Flicker causes disturbance and can cause physiological effects such as headaches. Stroboscopic effects can lead to dangerous situations by changing the perception of rotating or moving machine parts. Lighting systems should be designed in a way that avoids flicker and stroboscopic effects.
Flicker and stroboscopic effects
When using LED luminaires, it is important to consider that while LEDs are usually operated with stabilised direct-current voltage, dimmed operation is often realised using pulse-width modulation (PWM, see also chapter , "Dimming with operating current regulation and pulse-width modulation"). The PWM frequency should be higher than 400 Hz for high-quality LED luminaires to reliably avoid negative physiological effects. In industrial plants, danger arising from stroboscopic effects may require separate considerations.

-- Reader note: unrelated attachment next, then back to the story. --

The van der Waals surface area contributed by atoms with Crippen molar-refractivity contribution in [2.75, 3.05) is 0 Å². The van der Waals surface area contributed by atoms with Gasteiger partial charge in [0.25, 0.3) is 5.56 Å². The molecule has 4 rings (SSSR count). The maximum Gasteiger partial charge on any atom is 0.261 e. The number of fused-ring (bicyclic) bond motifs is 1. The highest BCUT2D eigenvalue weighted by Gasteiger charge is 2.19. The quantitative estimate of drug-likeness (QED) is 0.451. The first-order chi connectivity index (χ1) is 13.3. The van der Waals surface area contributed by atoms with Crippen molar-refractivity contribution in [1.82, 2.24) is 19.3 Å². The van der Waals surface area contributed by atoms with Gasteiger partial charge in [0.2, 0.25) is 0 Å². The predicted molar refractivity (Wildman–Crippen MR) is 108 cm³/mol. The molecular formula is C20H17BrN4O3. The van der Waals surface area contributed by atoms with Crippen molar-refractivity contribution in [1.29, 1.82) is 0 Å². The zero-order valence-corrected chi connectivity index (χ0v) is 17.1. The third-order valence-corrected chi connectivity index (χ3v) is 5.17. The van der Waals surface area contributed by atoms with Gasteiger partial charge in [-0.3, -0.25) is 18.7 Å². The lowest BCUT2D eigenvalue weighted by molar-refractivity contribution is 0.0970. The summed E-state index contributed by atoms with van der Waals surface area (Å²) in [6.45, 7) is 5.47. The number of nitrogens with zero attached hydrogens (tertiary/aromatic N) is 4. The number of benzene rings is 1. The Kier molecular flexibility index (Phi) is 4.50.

In LED retrofit lamps, costly direct-current generation for LED supply is often passed on. The consequence is pronounced 100 Hz flicker, which may lead to the impairments mentioned above.
Flicker and stroboscopic effects which may occur during discharge lamp operation can be avoided by combining them with electronic control gear (ECG). For low-pressure discharge lamps (fluorescent lamps and compact fluorescent lamps), ECG are the current standard for new installations, which solves the issue of flicker.
Stroboscopic effects can be avoided by using halide lamps with direct-current voltage supply or by operating them with high supply voltage frequencies (ca. 30 kHz).